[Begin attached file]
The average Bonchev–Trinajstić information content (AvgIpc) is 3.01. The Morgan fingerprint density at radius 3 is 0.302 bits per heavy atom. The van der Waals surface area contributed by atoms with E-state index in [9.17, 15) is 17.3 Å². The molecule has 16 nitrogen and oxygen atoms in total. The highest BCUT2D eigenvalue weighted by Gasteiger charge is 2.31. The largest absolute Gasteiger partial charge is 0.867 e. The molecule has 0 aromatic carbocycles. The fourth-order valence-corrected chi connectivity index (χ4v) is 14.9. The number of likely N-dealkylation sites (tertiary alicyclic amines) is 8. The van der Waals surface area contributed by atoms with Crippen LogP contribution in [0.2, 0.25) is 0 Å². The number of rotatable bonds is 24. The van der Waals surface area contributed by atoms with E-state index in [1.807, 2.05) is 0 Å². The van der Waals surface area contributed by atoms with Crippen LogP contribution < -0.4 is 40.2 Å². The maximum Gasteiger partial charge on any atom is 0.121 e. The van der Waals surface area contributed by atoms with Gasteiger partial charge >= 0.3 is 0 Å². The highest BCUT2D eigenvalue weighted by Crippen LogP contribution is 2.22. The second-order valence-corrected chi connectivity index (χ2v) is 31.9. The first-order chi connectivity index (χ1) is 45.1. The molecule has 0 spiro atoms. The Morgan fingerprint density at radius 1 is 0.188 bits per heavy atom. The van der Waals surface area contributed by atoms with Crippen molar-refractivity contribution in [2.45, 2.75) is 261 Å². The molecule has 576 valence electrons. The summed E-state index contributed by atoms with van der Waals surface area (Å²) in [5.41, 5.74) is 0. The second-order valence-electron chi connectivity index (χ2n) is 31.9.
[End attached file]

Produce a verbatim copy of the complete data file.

The average Bonchev–Trinajstić information content (AvgIpc) is 3.01. The Morgan fingerprint density at radius 3 is 0.302 bits per heavy atom. The van der Waals surface area contributed by atoms with E-state index in [9.17, 15) is 17.3 Å². The molecule has 16 nitrogen and oxygen atoms in total. The highest BCUT2D eigenvalue weighted by Gasteiger charge is 2.31. The largest absolute Gasteiger partial charge is 0.867 e. The molecule has 0 aromatic carbocycles. The fourth-order valence-corrected chi connectivity index (χ4v) is 14.9. The number of likely N-dealkylation sites (tertiary alicyclic amines) is 8. The van der Waals surface area contributed by atoms with Crippen LogP contribution in [0.2, 0.25) is 0 Å². The number of rotatable bonds is 24. The van der Waals surface area contributed by atoms with E-state index in [1.807, 2.05) is 0 Å². The van der Waals surface area contributed by atoms with Crippen LogP contribution < -0.4 is 40.2 Å². The maximum Gasteiger partial charge on any atom is 0.121 e. The van der Waals surface area contributed by atoms with Gasteiger partial charge >= 0.3 is 0 Å². The highest BCUT2D eigenvalue weighted by Crippen LogP contribution is 2.22. The second-order valence-corrected chi connectivity index (χ2v) is 31.9. The first-order chi connectivity index (χ1) is 45.1. The molecule has 0 spiro atoms. The Morgan fingerprint density at radius 1 is 0.188 bits per heavy atom. The van der Waals surface area contributed by atoms with Crippen molar-refractivity contribution in [2.45, 2.75) is 261 Å². The molecule has 576 valence electrons. The summed E-state index contributed by atoms with van der Waals surface area (Å²) in [5.41, 5.74) is 0. The second-order valence-electron chi connectivity index (χ2n) is 31.9.